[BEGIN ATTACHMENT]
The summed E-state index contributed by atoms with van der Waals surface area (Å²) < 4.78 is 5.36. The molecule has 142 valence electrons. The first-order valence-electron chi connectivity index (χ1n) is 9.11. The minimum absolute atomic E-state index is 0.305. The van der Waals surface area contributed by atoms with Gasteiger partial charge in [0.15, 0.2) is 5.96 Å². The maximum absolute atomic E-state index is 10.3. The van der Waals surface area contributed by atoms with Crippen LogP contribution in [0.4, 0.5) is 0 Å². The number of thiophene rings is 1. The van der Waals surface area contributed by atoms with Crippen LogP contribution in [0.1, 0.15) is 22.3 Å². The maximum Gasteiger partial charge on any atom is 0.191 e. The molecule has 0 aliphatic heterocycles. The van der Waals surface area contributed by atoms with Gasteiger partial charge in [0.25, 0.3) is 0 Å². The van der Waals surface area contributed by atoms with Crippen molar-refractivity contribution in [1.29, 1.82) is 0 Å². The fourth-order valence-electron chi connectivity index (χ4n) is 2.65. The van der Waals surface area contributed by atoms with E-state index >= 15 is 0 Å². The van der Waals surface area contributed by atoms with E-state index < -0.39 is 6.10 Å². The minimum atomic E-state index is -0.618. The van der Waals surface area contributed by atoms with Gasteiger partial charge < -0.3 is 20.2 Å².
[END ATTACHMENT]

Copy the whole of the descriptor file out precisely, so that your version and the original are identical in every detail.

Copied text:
The summed E-state index contributed by atoms with van der Waals surface area (Å²) < 4.78 is 5.36. The molecule has 142 valence electrons. The first-order valence-electron chi connectivity index (χ1n) is 9.11. The minimum absolute atomic E-state index is 0.305. The van der Waals surface area contributed by atoms with Gasteiger partial charge in [0.15, 0.2) is 5.96 Å². The maximum absolute atomic E-state index is 10.3. The van der Waals surface area contributed by atoms with Crippen LogP contribution in [0.4, 0.5) is 0 Å². The number of thiophene rings is 1. The van der Waals surface area contributed by atoms with Crippen LogP contribution in [0.1, 0.15) is 22.3 Å². The maximum Gasteiger partial charge on any atom is 0.191 e. The molecule has 0 aliphatic heterocycles. The van der Waals surface area contributed by atoms with Gasteiger partial charge in [0.25, 0.3) is 0 Å². The van der Waals surface area contributed by atoms with Crippen molar-refractivity contribution in [1.29, 1.82) is 0 Å². The fourth-order valence-electron chi connectivity index (χ4n) is 2.65. The van der Waals surface area contributed by atoms with E-state index >= 15 is 0 Å². The van der Waals surface area contributed by atoms with E-state index < -0.39 is 6.10 Å². The minimum atomic E-state index is -0.618. The van der Waals surface area contributed by atoms with Gasteiger partial charge < -0.3 is 20.2 Å².